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Antarctic Heard Island Expedition Completed with Inmarsat Connectivity

By Caleb Henry | June 7, 2016
Cordell Expeditions Inmarsat Antarctica

Expedition Organizer and Leader Robert Schmieder KK6EK on Heard Island. Behind him are a large bay and glaciers, lying in view from the VKØEK campsite. Photo: Cordell Expeditions

[Via Satellite 06-07-2016] Cordell Expeditions has completed the 2016 Heard Island Project, a multidisciplinary expedition to a remote island in the Southern Ocean, with satellite connectivity from Inmarsat Government. The purpose of the three-week expedition is to provide new information about Heard Island’s harsh volcanic environment and to validate satellite communications in severe, and extremely isolated, environments in the Antarctic.

During the expedition, Inmarsat’s Broadband Global Area Network (BGAN) service kept worldwide followers updated on expedition activities. Inmarsat Government provided terminals and managed communication services to support the base station and remote scientific teams collecting samples and important documentation of the environment including its unique flora and fauna.

Inmarsat’s BGAN service played a key role in the expedition’s radio science (Medium Frequency (MF) and Higher Frequency (HF) propagation experiments) as they contacted more than 75,000 other stations during unusual solar geomagnetic conditions. It also enabled communications with the science teams when they travelled to a number of areas remote from the base camp to gather samples and conduct high-resolution photography.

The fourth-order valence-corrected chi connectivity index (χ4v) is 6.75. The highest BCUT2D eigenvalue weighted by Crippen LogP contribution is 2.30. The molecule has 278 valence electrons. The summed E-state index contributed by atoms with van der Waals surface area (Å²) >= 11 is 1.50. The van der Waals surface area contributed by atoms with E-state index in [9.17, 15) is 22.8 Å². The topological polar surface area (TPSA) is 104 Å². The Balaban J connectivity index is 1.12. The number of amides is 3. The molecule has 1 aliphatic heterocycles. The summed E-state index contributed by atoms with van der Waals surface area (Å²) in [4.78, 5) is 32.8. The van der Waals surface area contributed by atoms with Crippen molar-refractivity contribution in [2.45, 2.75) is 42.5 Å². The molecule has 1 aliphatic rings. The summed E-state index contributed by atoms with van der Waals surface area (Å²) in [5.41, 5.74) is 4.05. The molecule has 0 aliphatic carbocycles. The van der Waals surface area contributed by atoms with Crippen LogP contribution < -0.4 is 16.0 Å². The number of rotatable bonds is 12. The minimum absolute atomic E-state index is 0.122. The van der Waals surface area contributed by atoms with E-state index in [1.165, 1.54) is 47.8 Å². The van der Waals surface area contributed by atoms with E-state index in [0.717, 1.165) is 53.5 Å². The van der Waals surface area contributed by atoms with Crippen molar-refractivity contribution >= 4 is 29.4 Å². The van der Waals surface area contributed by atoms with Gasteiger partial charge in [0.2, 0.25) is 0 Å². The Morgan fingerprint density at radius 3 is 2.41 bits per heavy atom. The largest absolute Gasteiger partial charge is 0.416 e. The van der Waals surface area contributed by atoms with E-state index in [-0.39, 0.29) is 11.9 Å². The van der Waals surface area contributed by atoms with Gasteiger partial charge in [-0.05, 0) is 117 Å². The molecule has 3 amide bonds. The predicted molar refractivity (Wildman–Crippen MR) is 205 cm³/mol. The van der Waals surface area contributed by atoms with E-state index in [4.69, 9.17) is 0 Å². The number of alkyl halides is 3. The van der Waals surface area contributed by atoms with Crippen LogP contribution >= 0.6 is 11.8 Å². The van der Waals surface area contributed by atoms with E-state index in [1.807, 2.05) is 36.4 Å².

The Heard Island Project’s goal is to bring technology to challenges of worldwide need and interest. Other areas of focus included: searching for unknown species that may have been revealed by recent major glacial retreat; confirming the group’s recent discovery of subterranean rivers carrying glacial meltwater; documenting plastic debris from sources worldwide; and collecting samples of the environment that are expected to contain cryptobiota — organisms that have the ability to suspend metabolism for years or decades in the face of extreme conditions of cold, heat, desiccation or toxic chemicals.

The results from this expedition will help scientists better understand the effects of climate change in polar regions and the ability of models to predict the consequences of actions or inactions in facing this challenge.